4.2 The frame representation

Another way of dealing with Einstein equations is through the frame representation. There, instead of using the metric tensor as the basic building block of the theory, a set of frame fields is used. At first this representation seems to be even less economical than the metric tensor representation of geometries, since, on top of the diffeomorphism freedom, one has the freedom to choose the frame vector fields. In short, one has sixteen variables instead of ten. But the antisymmetry of the connection coefficients compared with the symmetry of the Christoffel symbols levels considerably the difference, ending, after adding the second fundamental form and others, with twenty-eight variables, instead of the thirty of the conventional system. But this count is not entirely correct. As mentioned above, in order to close the system of equations one has to add the evolution equations for the electric and magnetic part of the Weyl tensor, thus ending with a total of thirty four variables. Actually one can close the system with the twenty four variables at the expense of making the equations into second order wave equations, (See for instance [55].), so effectively adding more variables when re-expressing it as a first order system.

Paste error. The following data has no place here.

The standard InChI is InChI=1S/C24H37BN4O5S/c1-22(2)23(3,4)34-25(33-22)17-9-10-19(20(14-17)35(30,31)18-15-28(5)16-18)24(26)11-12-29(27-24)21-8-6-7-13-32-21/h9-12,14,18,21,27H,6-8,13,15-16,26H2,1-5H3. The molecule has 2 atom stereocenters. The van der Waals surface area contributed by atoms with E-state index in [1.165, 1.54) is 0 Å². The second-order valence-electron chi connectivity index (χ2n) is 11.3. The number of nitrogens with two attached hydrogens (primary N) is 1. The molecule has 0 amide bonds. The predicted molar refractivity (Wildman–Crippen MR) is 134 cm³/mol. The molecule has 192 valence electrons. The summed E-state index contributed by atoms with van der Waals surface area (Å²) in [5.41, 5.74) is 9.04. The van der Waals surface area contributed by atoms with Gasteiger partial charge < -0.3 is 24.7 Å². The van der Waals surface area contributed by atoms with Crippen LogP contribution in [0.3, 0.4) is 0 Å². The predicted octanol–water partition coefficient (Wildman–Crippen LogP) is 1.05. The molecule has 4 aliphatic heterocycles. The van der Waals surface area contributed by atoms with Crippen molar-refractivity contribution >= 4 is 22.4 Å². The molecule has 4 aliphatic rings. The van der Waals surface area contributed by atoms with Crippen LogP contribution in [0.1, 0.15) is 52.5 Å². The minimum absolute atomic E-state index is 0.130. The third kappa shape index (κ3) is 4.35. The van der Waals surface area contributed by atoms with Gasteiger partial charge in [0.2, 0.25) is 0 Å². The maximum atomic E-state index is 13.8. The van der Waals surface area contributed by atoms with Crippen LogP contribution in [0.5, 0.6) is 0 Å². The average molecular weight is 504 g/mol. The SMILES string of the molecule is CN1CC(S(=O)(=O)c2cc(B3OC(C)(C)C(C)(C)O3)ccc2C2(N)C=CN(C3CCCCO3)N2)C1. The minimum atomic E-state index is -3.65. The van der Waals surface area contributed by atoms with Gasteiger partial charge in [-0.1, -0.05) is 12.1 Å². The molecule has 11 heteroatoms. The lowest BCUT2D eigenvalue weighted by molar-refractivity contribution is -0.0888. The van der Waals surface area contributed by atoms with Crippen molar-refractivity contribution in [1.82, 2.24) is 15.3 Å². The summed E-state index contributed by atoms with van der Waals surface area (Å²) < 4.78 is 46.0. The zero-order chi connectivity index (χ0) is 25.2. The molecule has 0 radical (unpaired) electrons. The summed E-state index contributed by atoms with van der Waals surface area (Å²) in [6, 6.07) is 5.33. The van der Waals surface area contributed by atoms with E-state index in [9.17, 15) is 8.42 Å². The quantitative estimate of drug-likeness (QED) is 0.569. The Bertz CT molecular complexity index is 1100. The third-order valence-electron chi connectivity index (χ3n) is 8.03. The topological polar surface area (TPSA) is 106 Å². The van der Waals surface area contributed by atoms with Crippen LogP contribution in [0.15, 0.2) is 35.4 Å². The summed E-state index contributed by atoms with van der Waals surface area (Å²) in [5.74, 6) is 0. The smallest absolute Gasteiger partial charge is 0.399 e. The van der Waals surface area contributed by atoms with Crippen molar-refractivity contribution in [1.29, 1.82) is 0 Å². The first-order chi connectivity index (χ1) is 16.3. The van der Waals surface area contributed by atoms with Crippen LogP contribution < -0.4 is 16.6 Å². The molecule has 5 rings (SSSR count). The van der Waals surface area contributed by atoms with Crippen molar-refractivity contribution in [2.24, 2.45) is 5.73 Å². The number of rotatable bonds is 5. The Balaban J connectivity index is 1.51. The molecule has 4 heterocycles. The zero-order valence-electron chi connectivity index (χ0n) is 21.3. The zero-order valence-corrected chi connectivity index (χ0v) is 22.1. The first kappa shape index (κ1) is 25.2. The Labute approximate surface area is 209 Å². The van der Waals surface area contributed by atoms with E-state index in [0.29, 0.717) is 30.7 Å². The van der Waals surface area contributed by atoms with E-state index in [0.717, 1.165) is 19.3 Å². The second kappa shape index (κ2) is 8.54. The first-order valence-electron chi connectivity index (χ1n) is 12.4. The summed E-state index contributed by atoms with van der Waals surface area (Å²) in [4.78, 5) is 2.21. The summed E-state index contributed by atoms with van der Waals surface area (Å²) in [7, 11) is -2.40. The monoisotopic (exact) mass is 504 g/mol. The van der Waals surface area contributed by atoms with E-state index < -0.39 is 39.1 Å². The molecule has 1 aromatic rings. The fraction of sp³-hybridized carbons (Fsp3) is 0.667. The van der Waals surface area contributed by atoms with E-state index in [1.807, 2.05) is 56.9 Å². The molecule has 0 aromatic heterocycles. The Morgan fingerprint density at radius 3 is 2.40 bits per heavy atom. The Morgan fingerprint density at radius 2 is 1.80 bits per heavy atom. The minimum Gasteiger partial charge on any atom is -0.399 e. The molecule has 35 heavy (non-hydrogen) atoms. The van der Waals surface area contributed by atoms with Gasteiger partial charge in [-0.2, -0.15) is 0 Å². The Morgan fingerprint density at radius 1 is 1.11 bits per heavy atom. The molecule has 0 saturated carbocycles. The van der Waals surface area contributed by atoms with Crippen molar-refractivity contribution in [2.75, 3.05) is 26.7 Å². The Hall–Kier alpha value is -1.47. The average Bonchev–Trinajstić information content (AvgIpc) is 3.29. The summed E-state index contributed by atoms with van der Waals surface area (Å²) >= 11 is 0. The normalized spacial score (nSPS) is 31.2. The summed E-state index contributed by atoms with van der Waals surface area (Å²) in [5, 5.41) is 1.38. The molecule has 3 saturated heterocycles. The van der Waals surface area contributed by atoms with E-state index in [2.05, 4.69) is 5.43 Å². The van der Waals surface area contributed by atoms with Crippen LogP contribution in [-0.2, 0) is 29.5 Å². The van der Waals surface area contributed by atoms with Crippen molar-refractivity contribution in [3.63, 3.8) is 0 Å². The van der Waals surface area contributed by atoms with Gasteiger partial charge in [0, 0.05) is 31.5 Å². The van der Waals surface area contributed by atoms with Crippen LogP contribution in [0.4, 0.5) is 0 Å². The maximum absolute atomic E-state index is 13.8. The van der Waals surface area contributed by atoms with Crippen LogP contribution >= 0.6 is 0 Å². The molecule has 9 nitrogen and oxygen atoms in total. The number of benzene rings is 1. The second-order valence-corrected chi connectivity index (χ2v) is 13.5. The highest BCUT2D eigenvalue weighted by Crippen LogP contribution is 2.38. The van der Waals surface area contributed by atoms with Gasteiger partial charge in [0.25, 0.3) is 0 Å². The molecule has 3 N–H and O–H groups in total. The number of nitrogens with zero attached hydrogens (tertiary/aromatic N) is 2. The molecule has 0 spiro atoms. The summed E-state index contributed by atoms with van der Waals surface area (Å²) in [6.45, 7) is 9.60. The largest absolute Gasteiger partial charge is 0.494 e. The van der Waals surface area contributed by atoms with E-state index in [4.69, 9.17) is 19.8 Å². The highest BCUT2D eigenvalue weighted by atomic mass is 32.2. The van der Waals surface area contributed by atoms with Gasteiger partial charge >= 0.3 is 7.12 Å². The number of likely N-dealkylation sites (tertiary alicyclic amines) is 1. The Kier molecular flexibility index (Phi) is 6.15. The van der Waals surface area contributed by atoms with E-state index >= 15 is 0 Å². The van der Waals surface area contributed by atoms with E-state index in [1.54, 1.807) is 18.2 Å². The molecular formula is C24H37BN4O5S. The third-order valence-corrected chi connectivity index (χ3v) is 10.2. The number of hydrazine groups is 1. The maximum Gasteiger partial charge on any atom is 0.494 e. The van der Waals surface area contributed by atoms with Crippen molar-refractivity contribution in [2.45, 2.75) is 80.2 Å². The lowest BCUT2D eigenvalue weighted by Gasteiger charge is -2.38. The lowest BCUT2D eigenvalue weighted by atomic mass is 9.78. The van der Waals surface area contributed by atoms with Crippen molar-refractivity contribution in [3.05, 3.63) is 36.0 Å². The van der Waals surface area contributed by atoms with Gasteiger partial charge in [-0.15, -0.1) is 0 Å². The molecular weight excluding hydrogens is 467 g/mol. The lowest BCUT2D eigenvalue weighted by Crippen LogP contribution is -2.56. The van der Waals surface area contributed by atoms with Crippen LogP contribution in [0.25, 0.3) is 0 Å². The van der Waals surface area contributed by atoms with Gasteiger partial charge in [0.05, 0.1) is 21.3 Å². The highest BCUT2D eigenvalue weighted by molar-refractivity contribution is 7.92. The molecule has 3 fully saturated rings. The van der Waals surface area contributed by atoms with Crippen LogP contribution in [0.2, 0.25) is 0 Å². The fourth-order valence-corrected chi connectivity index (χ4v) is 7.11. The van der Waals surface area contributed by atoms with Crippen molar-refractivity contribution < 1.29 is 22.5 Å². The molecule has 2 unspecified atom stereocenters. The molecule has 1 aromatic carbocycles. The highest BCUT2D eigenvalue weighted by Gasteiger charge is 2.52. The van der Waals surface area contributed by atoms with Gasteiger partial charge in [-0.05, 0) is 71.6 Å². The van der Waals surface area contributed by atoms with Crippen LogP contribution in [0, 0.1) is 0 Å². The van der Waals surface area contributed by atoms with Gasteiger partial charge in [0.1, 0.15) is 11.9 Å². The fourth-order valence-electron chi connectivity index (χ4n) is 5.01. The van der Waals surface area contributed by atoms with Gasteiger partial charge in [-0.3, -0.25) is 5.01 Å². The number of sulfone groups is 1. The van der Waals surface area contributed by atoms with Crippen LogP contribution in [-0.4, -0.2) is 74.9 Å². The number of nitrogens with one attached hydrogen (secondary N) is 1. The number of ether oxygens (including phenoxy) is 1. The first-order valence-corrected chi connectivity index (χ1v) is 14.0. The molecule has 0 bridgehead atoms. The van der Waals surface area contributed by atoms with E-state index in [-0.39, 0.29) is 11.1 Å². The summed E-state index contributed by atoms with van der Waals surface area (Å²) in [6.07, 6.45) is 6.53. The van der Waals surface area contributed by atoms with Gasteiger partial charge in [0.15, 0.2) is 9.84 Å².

The more important application of the frame representation has been the conformal system obtained by Friedrich [2726] (see Section 1), where in a fixed gauge he got a symmetric hyperbolic system which allowed him to study global solutions. Later, using similar techniques and spinors, he found a symmetric hyperbolic system with the remarkable property that lapse and shift appear in an undifferentiated form, allowing for greater freedom in relating them to the geometry without hampering hyperbolicity [28]. In [29Jump To The Next Citation Point], he introduces new symmetric systems for frame components where one can arbitrarily prescribe the gauge functions, which in this case does not only include the equivalent to the lapse-shift pair, but also a three by three matrix fixing the rotation of the frame. In this case, these gauge functions enter up to first derivatives. This compares very favorably with the ADM representation schema where the lapse-shift entered up to second order derivatives. Friedrich also finds a symmetric hyperbolic system with the generalized harmonic time condition. Contrary to the systems in the ADM formalism, where the issue is rather trivial, these systems do not seem to allow for a writing in flux conservative form. We do not consider that a serious drawback. The structure of Einstein’s equations is very different than those of fluids, where the unavoidable presence of shocks makes it important to write them that way. Indeed the reason fluids have shocks can be attributed to their genuinely non-linear character [43], a property not shared by Einstein’s theory. (More about this in Section 4.)

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